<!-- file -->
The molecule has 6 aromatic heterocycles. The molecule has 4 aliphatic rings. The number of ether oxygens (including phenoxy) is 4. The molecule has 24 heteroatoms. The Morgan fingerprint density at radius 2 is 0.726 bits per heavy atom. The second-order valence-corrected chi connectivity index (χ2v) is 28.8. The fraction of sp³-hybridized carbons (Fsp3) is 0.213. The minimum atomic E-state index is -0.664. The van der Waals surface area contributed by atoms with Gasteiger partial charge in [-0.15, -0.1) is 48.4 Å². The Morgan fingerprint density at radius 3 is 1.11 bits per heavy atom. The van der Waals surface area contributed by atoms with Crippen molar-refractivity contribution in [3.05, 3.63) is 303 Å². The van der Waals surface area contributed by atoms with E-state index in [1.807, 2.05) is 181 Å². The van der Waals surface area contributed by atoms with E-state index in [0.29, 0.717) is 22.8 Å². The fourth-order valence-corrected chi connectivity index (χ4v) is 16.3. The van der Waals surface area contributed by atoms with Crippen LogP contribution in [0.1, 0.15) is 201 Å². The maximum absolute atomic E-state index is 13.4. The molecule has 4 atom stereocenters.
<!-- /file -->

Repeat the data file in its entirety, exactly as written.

The molecule has 6 aromatic heterocycles. The molecule has 4 aliphatic rings. The number of ether oxygens (including phenoxy) is 4. The molecule has 24 heteroatoms. The Morgan fingerprint density at radius 2 is 0.726 bits per heavy atom. The second-order valence-corrected chi connectivity index (χ2v) is 28.8. The fraction of sp³-hybridized carbons (Fsp3) is 0.213. The minimum atomic E-state index is -0.664. The van der Waals surface area contributed by atoms with Gasteiger partial charge in [-0.15, -0.1) is 48.4 Å². The Morgan fingerprint density at radius 3 is 1.11 bits per heavy atom. The van der Waals surface area contributed by atoms with Crippen molar-refractivity contribution in [3.05, 3.63) is 303 Å². The van der Waals surface area contributed by atoms with E-state index in [1.807, 2.05) is 181 Å². The van der Waals surface area contributed by atoms with E-state index in [0.29, 0.717) is 22.8 Å². The fourth-order valence-corrected chi connectivity index (χ4v) is 16.3. The van der Waals surface area contributed by atoms with Crippen LogP contribution in [0.1, 0.15) is 201 Å². The maximum absolute atomic E-state index is 13.4. The molecule has 4 atom stereocenters.